New York Racing Association President Jack Krumpe presented Penny with a framed copy of the governor’s letter, as well as framed covers of the Time, Sports Illustrated, and Newsweek magazines which Secretariat had graced prior to the Belmont, the first time an athlete had ever been accorded such an honor. Lucien Laurin and Ron Turcotte were each given a montage of blow-ups of some of the highlights of Belmont day, described as “Secretariat’s finest hour,” and Charlie Davis and Eddie Sweat were the recipients of commemorative wrist watches. In a voice which held a hint of the strong undercurrent of emotion which flowed throughout the day, Penny responded, “The most memorable thing we do have, is the memory of Secretariat in his moments of triumph. We have also been proud of him in his moments of defeat.”

A group photo was taken for posterity, which included the star of the show, who appeared so irked at being ushered into the Winner’s Circle without the thrill of a race, he decided to make a meal of some red roses. Penny was standing next to him, and her flowers were tilted in his direction, a temptation which Secretariat could not resist. He began to nibble the blooms so unobtrusively, that at first, no one noticed, being caught-up in the distraction from the press, and in their own emotions. Secretariat was on his second helping when one of the team caught him, alerting Penny and putting an end to his snack. As he was lead out of the Winners’ Circle, there was a final battle of wills, as Secretariat tried to pull Eddie towards the racetrack, where every piece of his genetic make-up urged him to be, while Eddie steered him in the opposite direction towards a future without him.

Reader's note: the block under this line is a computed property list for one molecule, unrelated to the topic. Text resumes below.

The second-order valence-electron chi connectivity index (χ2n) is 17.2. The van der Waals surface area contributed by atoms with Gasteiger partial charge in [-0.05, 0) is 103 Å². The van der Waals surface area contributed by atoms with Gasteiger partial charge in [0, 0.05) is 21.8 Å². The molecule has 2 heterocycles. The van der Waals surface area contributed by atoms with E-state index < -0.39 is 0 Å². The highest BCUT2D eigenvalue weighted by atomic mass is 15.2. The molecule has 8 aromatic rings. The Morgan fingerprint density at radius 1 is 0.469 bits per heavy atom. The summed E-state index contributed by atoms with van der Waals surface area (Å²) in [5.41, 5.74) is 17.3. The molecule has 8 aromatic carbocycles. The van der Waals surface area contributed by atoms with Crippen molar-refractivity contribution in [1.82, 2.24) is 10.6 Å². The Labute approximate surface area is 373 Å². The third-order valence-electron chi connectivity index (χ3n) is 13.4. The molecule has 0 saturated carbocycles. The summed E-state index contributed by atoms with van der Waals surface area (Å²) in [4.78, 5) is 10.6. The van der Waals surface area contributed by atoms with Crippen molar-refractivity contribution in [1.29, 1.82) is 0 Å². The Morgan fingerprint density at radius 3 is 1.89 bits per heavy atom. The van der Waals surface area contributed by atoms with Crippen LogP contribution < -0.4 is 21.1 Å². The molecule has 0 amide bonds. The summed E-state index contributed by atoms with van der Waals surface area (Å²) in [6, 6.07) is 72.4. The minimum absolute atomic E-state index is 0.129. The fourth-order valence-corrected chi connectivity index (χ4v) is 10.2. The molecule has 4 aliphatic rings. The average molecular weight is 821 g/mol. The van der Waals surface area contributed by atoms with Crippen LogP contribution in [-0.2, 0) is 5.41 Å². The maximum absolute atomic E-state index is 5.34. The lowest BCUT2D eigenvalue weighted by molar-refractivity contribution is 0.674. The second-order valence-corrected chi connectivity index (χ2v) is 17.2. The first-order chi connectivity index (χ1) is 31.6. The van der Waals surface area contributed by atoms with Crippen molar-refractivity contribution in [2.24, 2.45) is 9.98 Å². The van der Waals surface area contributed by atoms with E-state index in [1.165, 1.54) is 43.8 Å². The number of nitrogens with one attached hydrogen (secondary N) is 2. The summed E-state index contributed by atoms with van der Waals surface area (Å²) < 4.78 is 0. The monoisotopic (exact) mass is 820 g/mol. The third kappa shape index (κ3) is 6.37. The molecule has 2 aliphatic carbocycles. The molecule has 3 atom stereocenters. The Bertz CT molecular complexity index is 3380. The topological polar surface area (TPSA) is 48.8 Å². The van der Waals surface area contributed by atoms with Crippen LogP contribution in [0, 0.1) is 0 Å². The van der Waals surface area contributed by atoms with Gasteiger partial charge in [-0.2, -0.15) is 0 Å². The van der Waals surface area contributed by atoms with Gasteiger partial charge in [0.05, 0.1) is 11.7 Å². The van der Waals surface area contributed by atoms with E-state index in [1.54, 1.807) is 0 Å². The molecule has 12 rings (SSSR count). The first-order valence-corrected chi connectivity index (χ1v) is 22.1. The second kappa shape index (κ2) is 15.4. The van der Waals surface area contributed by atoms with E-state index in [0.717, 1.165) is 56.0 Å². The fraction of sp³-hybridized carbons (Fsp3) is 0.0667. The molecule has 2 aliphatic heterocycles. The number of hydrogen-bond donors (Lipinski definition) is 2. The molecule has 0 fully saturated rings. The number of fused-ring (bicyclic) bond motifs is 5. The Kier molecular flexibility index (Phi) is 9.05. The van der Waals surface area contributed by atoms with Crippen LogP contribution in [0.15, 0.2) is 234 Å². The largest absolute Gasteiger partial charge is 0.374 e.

It was over. This was the moment we had dreaded, but it was also the moment of why we had come. As Eddie and Secretariat began the long walk to the barn area, an almost reverential quiet descended on the crowd. People stood and simply watched, each harboring their own thoughts and memories. I was sure that the tears rolling down my face would freeze in place, as I silently thanked Secretariat for the immeasurable joy of watching him moving “like a tremendous machine” that hazy late afternoon in June, for having the privilege of seeing such a magnificent creature fulfill his destiny in the moment for which he had been created. In a time beset by internal strife and disillusion, I thanked him for having provided a safe place for people to put their dreams, within the confines of his enormous heart.

In an interview shortly after the ceremony, Penny confessed that she had been more moved than she had anticipated. “I was unprepared for how badly I’d feel. I’ve seen the film of it, and I was on the edge of tears. Other people were crying.Thousands came out to see him galloping up-and-down the stretch there, and he felt that he hadn’t done his job. He went out and he warmed up, and he came back, and then, ‘What’s the matter? Aren’t I gonna run? Why am I being taken back?’ And he kind of fought Eddie. It was a hard day, but it was a heart-warming day, because so many people came out just to say goodbye to him.”

The figures of Secretariat and Eddie grew smaller and smaller, but still, people did not leave. As if on some divine cue, as Secretariat approached the clubhouse turn, the clouds parted and a shaft of sun fell directly on him, igniting the fire in his head and tail. It was as if someone in the Great Beyond was sending a message: “Take a good look. You will not see his like again.”

“Weave for the mighty chestnut
A tributary crown
Of autumn flowers, the brightest then
When autumn leaves are brown
Hang up his bridle on the wall,
His saddle on the tree,
Til time shall bring some racing king
Worthy to wear as he!”

Written by legendary turf writer Charles Hatton for Secretariat, in the 1974 American Racing Manual.


A Bostonian by birth, Cynthia Holt was raised primarily in Los Angeles, and inherited a life-long love of horse-racing through the enthusiasm of her late father. She attended Immaculate Heart College in the late 1960s and graduated with a B.A. in Theatre Arts which lead to New York and several years’ active involvement on the stage. She has been employed by Santa Anita Racetrack for the past 13 years in various capacities.